Now place the new created animation controller on the character you want to move.

Press play and select the character in the Hierarchy window. You can now manually control the animation values in the Animator windowThe window where the Animator Controller is visualized and edited. More info
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and change the move state and velocity.

The next step is to create other means of controlling the animation parametersUsed to communicate between scripting and the Animator Controller. Some parameters can be set in scripting and used by the controller, while other parameters are based on Custom Curves in Animation Clips and can be sampled using the scripting API. More info
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Navigation Control

Place a NavMeshAgent component on the character and adjust the radius, height and to match the character - additionally change the speed property to match the maximum speed in the animation blend treeUsed for continuous blending between similar Animation Clips based on float Animation Parameters. More info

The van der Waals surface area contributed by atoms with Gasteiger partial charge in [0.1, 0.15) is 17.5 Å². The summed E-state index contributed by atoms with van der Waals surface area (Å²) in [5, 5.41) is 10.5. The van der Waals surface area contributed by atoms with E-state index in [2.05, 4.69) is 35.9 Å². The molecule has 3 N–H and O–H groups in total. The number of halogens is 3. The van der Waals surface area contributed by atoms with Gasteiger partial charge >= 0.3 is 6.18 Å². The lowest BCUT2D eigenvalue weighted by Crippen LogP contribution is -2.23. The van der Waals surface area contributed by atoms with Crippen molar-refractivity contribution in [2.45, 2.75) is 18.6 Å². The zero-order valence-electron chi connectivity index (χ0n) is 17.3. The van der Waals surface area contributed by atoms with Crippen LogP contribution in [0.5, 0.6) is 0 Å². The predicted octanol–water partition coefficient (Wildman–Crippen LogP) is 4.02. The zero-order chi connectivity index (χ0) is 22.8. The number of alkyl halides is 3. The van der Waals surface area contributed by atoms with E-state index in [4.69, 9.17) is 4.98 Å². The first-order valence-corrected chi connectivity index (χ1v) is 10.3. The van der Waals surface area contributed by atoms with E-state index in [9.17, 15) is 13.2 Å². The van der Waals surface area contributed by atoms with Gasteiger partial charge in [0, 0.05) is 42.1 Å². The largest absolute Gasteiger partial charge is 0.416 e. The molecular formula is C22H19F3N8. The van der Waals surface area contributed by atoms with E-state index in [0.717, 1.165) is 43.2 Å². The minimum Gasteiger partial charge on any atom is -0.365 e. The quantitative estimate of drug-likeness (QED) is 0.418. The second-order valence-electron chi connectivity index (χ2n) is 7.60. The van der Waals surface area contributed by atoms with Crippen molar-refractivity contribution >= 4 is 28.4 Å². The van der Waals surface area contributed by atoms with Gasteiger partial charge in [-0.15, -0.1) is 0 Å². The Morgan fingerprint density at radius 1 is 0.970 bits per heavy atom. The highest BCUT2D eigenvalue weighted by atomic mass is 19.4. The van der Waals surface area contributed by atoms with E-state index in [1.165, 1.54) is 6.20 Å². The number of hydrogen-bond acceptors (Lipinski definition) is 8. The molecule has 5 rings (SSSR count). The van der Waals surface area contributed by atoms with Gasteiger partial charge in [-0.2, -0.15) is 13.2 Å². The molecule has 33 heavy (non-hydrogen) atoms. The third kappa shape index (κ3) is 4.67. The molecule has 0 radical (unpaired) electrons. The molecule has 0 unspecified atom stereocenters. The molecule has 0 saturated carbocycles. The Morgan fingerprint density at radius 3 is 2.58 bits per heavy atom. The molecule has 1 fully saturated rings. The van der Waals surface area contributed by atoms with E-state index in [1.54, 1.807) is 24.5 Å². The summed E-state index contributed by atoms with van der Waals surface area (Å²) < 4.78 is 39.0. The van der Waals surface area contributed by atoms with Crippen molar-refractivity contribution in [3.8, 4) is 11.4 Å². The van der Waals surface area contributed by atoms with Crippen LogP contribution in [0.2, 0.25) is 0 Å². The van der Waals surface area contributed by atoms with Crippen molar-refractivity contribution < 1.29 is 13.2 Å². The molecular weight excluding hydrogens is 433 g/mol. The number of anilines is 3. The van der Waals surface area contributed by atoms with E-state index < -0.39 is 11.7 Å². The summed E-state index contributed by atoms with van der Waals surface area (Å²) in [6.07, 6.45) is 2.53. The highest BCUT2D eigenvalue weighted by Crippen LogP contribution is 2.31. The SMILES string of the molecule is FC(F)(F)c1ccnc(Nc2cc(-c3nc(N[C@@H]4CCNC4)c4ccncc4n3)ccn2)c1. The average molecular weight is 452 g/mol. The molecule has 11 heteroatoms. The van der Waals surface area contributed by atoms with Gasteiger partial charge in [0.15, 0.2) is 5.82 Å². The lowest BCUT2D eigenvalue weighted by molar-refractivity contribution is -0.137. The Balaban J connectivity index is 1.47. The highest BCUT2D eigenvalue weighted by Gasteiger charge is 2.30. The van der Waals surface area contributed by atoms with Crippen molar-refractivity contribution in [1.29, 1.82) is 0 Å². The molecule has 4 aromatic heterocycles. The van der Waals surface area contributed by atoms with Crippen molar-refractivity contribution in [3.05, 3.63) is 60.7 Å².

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Create a navmeshA mesh that Unity generates to approximate the walkable areas and obstacles in your environment for path finding and AI-controlled navigation. More info
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for the sceneA Scene contains the environments and menus of your game. Think of each unique Scene file as a unique level. In each Scene, you place your environments, obstacles, and decorations, essentially designing and building your game in pieces. More info
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you’ve placed the character in.

Next we need to tell the character where to navigate to. This typically is very specific to the application. Here we choose a click to move behavior — the character moved to the point in the world where the user has clicked on the screen.

// ClickToMove.cs
using UnityEngine;
using UnityEngine.AI;

[RequireComponent (typeof (NavMeshAgent))]
public class ClickToMove : MonoBehaviour {
    RaycastHit hitInfo = new RaycastHit();
    NavMeshAgent agent;

    void Start () {
        agent = GetComponent<NavMeshAgent> ();
    void Update () {
        if(Input.GetMouseButtonDown(0)) {
            Ray ray = Camera.main.ScreenPointToRay(Input.mousePosition);
            if (Physics.Raycast(ray.origin, ray.direction, out hitInfo))
                agent.destination = hitInfo.point;